6. Dare to be dull. As I was about to run the “Mirror” game as an example of a non-verbal leadership exercise,  to an audience of applied improv facilitators, I thought,  “Geez, everyone here is going to know this game. What do I have that’s clever and original and impressive?”  As improvisers, many of us like new things and want to feel exciting and clever and original and innovative. But the good ol’ staples are staples because they are great. They are simple and clear and foundational. AND… for many of your participants they are fresh, even revelatory. My father always used to talk about how orchestras like to play obscure modern pieces, but audiences want to hear Beethoven’s 9th. Use the game that meets your objective best, not the one that is most exciting to you. (See Tips 1,2 and 5) Of course, new games can be good, too. The times to try new game are when you feel you need something that meets a specific need better than the material you have. Or when you need to do something fresh to keep yourself focused and developing.
  7. Show, Don’t Tell.  Experiential learning is valuable because it’s experiential. Do not tell the participants – before or after the game – what their experience will or should be. Ask, listen, respect, build from. (See Tip 5 again – it’s always all about yes, and, of course.)
  8. Activity is just an excuse for a good debrief.  Again quoting the incomparable Thiagi.   Tip 7 notwithstanding, we do not learn from our experience, we learn from examining our experience. Think about your objective and structure your debrief in service of it. Oh, and remember some of Thiagi’s fabulous 6 Debrief questions – useful for any activity in any circumstance:
    • How do you feel?
    • What happened?
    • What did you learn?
    • How does this relate to the real world?
    • What if? (e.g. What if we played with strangers;  What if I told you you were wrong after every offer…)
    • What next?
  9. Respect differences.  Use activities that are varied. Respect different behavioral and learning styles. Improv, as much as we tout its value, is just one of many tools.  As attractive as our flashy hammer may be, not everything is a nail.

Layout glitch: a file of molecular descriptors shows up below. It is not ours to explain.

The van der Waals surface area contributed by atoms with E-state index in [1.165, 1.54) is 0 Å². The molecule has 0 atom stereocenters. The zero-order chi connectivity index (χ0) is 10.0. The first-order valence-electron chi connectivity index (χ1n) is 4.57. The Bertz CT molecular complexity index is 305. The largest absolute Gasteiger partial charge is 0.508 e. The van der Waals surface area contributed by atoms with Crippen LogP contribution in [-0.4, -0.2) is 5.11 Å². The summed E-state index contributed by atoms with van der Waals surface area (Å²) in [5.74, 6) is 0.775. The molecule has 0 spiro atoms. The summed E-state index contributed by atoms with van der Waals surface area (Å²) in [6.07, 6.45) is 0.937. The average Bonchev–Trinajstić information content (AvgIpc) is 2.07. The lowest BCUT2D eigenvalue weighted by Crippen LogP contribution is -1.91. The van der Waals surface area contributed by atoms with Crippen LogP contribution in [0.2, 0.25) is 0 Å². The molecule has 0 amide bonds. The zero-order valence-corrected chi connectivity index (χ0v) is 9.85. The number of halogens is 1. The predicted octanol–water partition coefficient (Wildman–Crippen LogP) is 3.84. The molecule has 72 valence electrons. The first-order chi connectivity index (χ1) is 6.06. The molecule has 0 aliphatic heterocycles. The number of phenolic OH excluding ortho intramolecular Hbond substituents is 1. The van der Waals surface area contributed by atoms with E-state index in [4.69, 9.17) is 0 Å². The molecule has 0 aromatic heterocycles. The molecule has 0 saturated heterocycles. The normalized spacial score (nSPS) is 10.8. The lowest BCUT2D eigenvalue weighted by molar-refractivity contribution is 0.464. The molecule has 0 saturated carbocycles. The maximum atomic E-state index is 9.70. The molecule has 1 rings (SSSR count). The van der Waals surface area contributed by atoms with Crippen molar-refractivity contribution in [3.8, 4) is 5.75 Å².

10. Improv is valuable – trust yourself. AND…Improv is a hugely valuable tool. It is not just a metaphor. We are all improvising all the time. Do not over-sell. Trust that if you thought about Tips 1 and 2, your participants WILL see value. You are NOT an imposter.


Thank you! What else?




This entry was posted in Positive Psychology by Kat Koppett. Bookmark the permalink.

About Kat Koppett

Kat is the Eponymous Founder of Koppett & Company a consulting, training and coaching business specializing in the use of theatre and storytelling techniques to enhance peformance on the job. She holds a B.F.A. in Drama from New York University and an M.A. in Organizational Psychology from Columbia University, and continually seeks to combine the wisdom and strengths of both disciplines to create programs that are both practical and transformative. Her book Training to Imagine: Practical Improvisational Theatre Techniques to Enhance Creativity, Teamwork, Leadership, and Learning, is considered a seminal work in the field of Applied Improv and is used by professionals around the world. Kat has designed and delivered programs for such diverse clients as Apple, Chanel, Prezi, Kaiser-Permanente, GE, St. Peters Hospital, JPMorgan Chase, Eli Lilly, and The Farm Bureau in places such as India, Brazil, Paris, Budapest and Oklahoma. An adjunct professor at RPI’s Lally School of Business, Kat has presented at Stanford, UC Berkeley as well as ASTD, ISPI, NSA, the YPA, NASAGA, AIN and many other organizations with initials. She has given two TEDx talks on the use of improv to enhance non-theatrical performance. Kat performs with and is a Co-Director of The Mop & Bucket Theatre Company the Capital Region’s premiere improvisational theatre company. In 1995, TheatreWeek Magazine named Kat one of the year’s “Unsung Heroes” for her creation of the completely improvised musical format, “Spontaneous Broadway” now performed by companies from New York to California to Australia. Her most fulfilling improv gig to date is playing Mama to her daughter, Lia. For more info go to:

Comments are closed.